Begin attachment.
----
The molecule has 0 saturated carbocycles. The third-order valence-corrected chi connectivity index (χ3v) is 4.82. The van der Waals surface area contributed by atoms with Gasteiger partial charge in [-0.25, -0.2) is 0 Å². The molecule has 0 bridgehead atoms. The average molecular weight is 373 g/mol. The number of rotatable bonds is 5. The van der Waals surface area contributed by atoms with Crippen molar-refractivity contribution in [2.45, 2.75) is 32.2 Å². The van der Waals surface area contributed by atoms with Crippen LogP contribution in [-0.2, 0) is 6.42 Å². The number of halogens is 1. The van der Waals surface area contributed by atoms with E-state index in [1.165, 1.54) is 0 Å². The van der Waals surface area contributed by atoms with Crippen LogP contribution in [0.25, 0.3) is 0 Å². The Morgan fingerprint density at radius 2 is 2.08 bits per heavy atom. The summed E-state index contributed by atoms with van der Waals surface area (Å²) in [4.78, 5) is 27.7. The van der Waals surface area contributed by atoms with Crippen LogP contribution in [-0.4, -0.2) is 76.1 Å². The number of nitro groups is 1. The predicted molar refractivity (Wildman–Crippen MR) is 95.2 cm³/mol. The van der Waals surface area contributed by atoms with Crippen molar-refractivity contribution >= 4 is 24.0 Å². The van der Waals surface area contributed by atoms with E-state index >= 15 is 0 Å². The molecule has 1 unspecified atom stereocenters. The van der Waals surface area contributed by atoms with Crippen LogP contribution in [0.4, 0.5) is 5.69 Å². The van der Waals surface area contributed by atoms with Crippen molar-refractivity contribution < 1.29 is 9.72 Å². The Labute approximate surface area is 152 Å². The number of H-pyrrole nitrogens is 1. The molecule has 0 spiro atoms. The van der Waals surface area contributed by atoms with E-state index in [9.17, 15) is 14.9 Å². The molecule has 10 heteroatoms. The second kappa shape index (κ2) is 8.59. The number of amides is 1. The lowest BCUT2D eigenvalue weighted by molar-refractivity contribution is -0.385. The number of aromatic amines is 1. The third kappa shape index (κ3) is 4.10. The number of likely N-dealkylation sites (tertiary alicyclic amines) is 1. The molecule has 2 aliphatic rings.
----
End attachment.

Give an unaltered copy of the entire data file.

The molecule has 0 saturated carbocycles. The third-order valence-corrected chi connectivity index (χ3v) is 4.82. The van der Waals surface area contributed by atoms with Gasteiger partial charge in [-0.25, -0.2) is 0 Å². The molecule has 0 bridgehead atoms. The average molecular weight is 373 g/mol. The number of rotatable bonds is 5. The van der Waals surface area contributed by atoms with Crippen molar-refractivity contribution in [2.45, 2.75) is 32.2 Å². The van der Waals surface area contributed by atoms with Crippen LogP contribution in [-0.2, 0) is 6.42 Å². The number of halogens is 1. The van der Waals surface area contributed by atoms with E-state index in [1.165, 1.54) is 0 Å². The van der Waals surface area contributed by atoms with Crippen LogP contribution in [0.25, 0.3) is 0 Å². The Morgan fingerprint density at radius 2 is 2.08 bits per heavy atom. The summed E-state index contributed by atoms with van der Waals surface area (Å²) in [4.78, 5) is 27.7. The van der Waals surface area contributed by atoms with Crippen LogP contribution in [-0.4, -0.2) is 76.1 Å². The number of nitro groups is 1. The predicted molar refractivity (Wildman–Crippen MR) is 95.2 cm³/mol. The van der Waals surface area contributed by atoms with Crippen molar-refractivity contribution >= 4 is 24.0 Å². The van der Waals surface area contributed by atoms with E-state index >= 15 is 0 Å². The molecule has 1 unspecified atom stereocenters. The van der Waals surface area contributed by atoms with Crippen LogP contribution in [0.4, 0.5) is 5.69 Å². The van der Waals surface area contributed by atoms with Crippen molar-refractivity contribution < 1.29 is 9.72 Å². The Labute approximate surface area is 152 Å². The number of H-pyrrole nitrogens is 1. The molecule has 0 spiro atoms. The van der Waals surface area contributed by atoms with E-state index in [9.17, 15) is 14.9 Å². The molecule has 10 heteroatoms. The second kappa shape index (κ2) is 8.59. The number of amides is 1. The lowest BCUT2D eigenvalue weighted by molar-refractivity contribution is -0.385. The number of aromatic amines is 1. The third kappa shape index (κ3) is 4.10. The number of likely N-dealkylation sites (tertiary alicyclic amines) is 1. The molecule has 2 aliphatic rings.